His fingers itched for the tools in his basement workshop at home. The endless repairs the house needed not only gave him the satisfaction of finite tasks with visible results, the physical activity helped him think. Lacking the workshop, Cole walked back out to the livingroom and paced around it.

On his second circuit, the lamp on one of the couch’s end tables brought back a memory. Coming in Monday night, Sara turned it on by tapping the base. The girl who walked through him at the mall remarked she felt zapped. That implied the presence of some energy charge in him.

He touched for the lamp. And grinned when it came on. “Call me Electric Man.”

Two more touches brightened the light. A third turned the lamp off.

He ran it through its cycle three more times for the pleasure of being able to affect something. The question was how to use this ability. While turning lights on and off made a nice ghost trick he saw no way to use it for communication. SOS being as much Morse Code as he knew.

The laptop on Sara’s desk caught his attention. Might affecting current let him operate a computer? That would be great. Then he could worry less about being seen, just talk to Razor with something like instant messaging.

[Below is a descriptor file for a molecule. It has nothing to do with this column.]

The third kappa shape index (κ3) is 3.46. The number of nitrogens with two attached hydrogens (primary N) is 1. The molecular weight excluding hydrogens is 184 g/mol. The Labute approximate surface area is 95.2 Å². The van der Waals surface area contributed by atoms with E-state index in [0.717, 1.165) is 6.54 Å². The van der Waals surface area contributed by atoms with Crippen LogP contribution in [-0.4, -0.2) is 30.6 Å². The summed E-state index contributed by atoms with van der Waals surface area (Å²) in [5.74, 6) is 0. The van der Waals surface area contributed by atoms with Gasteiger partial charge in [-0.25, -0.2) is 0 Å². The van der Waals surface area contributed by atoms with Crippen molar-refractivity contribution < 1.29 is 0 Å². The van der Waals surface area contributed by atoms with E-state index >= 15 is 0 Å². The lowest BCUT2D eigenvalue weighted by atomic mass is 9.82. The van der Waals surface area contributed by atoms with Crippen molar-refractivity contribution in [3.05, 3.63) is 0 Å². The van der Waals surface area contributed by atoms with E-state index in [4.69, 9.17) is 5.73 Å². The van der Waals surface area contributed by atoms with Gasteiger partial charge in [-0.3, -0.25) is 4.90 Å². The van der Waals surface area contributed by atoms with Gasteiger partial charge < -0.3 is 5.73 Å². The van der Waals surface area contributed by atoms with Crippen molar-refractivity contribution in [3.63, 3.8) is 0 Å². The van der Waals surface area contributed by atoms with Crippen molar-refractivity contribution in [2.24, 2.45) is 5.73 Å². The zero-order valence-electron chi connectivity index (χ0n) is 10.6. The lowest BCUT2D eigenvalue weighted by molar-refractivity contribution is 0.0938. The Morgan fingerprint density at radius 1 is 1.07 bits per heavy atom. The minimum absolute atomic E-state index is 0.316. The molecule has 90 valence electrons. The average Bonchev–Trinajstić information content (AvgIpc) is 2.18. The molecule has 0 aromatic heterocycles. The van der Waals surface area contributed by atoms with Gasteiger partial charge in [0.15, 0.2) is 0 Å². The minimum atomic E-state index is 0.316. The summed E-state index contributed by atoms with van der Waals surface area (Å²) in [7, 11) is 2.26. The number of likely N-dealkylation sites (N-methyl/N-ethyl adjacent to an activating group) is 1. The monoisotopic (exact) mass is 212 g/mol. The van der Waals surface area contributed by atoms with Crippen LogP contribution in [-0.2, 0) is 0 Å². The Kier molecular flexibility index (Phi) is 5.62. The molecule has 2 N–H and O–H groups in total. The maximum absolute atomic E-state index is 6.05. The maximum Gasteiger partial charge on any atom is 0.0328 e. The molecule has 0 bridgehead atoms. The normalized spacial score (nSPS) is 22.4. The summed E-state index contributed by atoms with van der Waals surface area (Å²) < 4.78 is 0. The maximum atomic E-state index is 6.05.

Cole left the apartment and headed east toward Russian Hill. He probably had a while before Razor came home…time enough to play with Razor’s computer. If that worked, he would write up a message and have it waiting.

Fog in the street had thickened, turning car lights into fuzzy glows and pedestrians into figures as ghostly as himself. A couple down the block moved to the outside of the sidewalk as they approached.

He blinked. Did they see him?

As they came closer, the male gave a surprised frown, then returned to the middle of the sidewalk. Cole stepped to the curb to let them pass.

“What was that about?” the woman asked.

The man shrugged. “For a minute I thought I saw someone coming toward us.”

Cole wheeled after the couple. If the man glimpsed him, maybe he could hear, too. “Excuse me, sir,” he called.

“I didn’t see anyone,” the woman said.

“It was probably just a spot where the fog was thinner.”